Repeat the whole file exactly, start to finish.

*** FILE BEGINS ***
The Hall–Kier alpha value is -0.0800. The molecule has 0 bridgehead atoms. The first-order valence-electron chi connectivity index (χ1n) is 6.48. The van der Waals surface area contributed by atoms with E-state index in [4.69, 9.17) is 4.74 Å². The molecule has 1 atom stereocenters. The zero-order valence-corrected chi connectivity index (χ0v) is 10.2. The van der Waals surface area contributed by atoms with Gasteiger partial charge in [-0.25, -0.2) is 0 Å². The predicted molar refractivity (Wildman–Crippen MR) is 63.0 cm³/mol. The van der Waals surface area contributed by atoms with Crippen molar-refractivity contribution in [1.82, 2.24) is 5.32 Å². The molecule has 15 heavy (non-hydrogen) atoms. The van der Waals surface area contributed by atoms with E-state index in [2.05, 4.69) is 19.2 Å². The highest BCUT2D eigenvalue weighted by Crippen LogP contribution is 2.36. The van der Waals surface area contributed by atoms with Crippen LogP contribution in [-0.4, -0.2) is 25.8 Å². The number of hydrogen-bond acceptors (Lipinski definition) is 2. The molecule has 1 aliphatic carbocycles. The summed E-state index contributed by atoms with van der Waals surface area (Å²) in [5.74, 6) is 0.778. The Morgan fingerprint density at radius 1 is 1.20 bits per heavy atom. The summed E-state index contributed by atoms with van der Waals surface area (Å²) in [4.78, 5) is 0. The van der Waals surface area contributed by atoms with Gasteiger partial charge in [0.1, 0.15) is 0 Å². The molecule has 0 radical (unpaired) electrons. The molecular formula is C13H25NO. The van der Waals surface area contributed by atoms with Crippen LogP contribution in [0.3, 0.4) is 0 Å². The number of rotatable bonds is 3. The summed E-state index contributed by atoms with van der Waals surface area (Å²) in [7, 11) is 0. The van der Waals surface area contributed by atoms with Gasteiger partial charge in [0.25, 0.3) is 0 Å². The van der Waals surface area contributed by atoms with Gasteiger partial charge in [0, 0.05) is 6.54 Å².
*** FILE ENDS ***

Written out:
The Hall–Kier alpha value is -0.0800. The molecule has 0 bridgehead atoms. The first-order valence-electron chi connectivity index (χ1n) is 6.48. The van der Waals surface area contributed by atoms with E-state index in [4.69, 9.17) is 4.74 Å². The molecule has 1 atom stereocenters. The zero-order valence-corrected chi connectivity index (χ0v) is 10.2. The van der Waals surface area contributed by atoms with Gasteiger partial charge in [-0.25, -0.2) is 0 Å². The predicted molar refractivity (Wildman–Crippen MR) is 63.0 cm³/mol. The van der Waals surface area contributed by atoms with Crippen molar-refractivity contribution in [1.82, 2.24) is 5.32 Å². The molecule has 15 heavy (non-hydrogen) atoms. The van der Waals surface area contributed by atoms with E-state index in [2.05, 4.69) is 19.2 Å². The highest BCUT2D eigenvalue weighted by Crippen LogP contribution is 2.36. The van der Waals surface area contributed by atoms with Crippen LogP contribution in [-0.4, -0.2) is 25.8 Å². The number of hydrogen-bond acceptors (Lipinski definition) is 2. The molecule has 1 aliphatic carbocycles. The summed E-state index contributed by atoms with van der Waals surface area (Å²) in [5.74, 6) is 0.778. The Morgan fingerprint density at radius 1 is 1.20 bits per heavy atom. The summed E-state index contributed by atoms with van der Waals surface area (Å²) in [4.78, 5) is 0. The van der Waals surface area contributed by atoms with Gasteiger partial charge in [0.1, 0.15) is 0 Å². The molecule has 0 radical (unpaired) electrons. The molecular formula is C13H25NO. The van der Waals surface area contributed by atoms with Crippen LogP contribution in [0.3, 0.4) is 0 Å². The number of rotatable bonds is 3. The summed E-state index contributed by atoms with van der Waals surface area (Å²) in [7, 11) is 0. The van der Waals surface area contributed by atoms with Gasteiger partial charge in [0.25, 0.3) is 0 Å². The van der Waals surface area contributed by atoms with Gasteiger partial charge in [0, 0.05) is 6.54 Å².